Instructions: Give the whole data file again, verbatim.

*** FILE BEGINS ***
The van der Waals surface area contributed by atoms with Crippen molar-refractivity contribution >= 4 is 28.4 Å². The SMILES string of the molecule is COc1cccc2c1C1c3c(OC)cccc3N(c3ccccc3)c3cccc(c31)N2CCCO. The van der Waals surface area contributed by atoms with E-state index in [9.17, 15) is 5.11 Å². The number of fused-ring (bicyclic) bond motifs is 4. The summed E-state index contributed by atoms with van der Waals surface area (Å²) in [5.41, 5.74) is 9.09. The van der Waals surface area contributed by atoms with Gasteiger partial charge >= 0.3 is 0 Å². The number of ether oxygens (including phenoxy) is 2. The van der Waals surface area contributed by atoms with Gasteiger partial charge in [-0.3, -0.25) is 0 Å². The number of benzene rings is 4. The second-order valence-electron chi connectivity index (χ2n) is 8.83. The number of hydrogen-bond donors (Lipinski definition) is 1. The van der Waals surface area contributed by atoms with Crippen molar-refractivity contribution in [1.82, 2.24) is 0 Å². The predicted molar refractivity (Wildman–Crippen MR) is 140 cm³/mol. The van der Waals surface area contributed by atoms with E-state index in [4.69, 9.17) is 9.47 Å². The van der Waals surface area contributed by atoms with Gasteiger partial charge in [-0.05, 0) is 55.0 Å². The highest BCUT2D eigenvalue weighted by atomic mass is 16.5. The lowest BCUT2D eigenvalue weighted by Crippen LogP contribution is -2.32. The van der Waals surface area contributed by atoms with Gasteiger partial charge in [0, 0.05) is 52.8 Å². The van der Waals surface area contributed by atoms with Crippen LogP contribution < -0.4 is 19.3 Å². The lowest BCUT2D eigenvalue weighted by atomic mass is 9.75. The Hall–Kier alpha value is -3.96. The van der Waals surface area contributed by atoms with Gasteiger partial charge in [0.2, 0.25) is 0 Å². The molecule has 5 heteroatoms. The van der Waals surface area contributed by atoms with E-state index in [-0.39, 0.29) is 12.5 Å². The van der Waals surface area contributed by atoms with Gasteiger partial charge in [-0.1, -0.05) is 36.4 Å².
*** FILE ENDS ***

The van der Waals surface area contributed by atoms with Crippen molar-refractivity contribution >= 4 is 28.4 Å². The SMILES string of the molecule is COc1cccc2c1C1c3c(OC)cccc3N(c3ccccc3)c3cccc(c31)N2CCCO. The van der Waals surface area contributed by atoms with E-state index in [9.17, 15) is 5.11 Å². The number of fused-ring (bicyclic) bond motifs is 4. The summed E-state index contributed by atoms with van der Waals surface area (Å²) in [5.41, 5.74) is 9.09. The van der Waals surface area contributed by atoms with Gasteiger partial charge >= 0.3 is 0 Å². The number of ether oxygens (including phenoxy) is 2. The van der Waals surface area contributed by atoms with Gasteiger partial charge in [-0.3, -0.25) is 0 Å². The number of benzene rings is 4. The second-order valence-electron chi connectivity index (χ2n) is 8.83. The number of hydrogen-bond donors (Lipinski definition) is 1. The van der Waals surface area contributed by atoms with Crippen molar-refractivity contribution in [1.82, 2.24) is 0 Å². The predicted molar refractivity (Wildman–Crippen MR) is 140 cm³/mol. The van der Waals surface area contributed by atoms with E-state index in [4.69, 9.17) is 9.47 Å². The van der Waals surface area contributed by atoms with Gasteiger partial charge in [-0.05, 0) is 55.0 Å². The highest BCUT2D eigenvalue weighted by atomic mass is 16.5. The lowest BCUT2D eigenvalue weighted by Crippen LogP contribution is -2.32. The van der Waals surface area contributed by atoms with Gasteiger partial charge in [0, 0.05) is 52.8 Å². The van der Waals surface area contributed by atoms with Crippen LogP contribution < -0.4 is 19.3 Å². The lowest BCUT2D eigenvalue weighted by atomic mass is 9.75. The Hall–Kier alpha value is -3.96. The van der Waals surface area contributed by atoms with Gasteiger partial charge in [0.2, 0.25) is 0 Å². The molecule has 5 heteroatoms. The van der Waals surface area contributed by atoms with E-state index in [-0.39, 0.29) is 12.5 Å². The van der Waals surface area contributed by atoms with Gasteiger partial charge in [-0.1, -0.05) is 36.4 Å².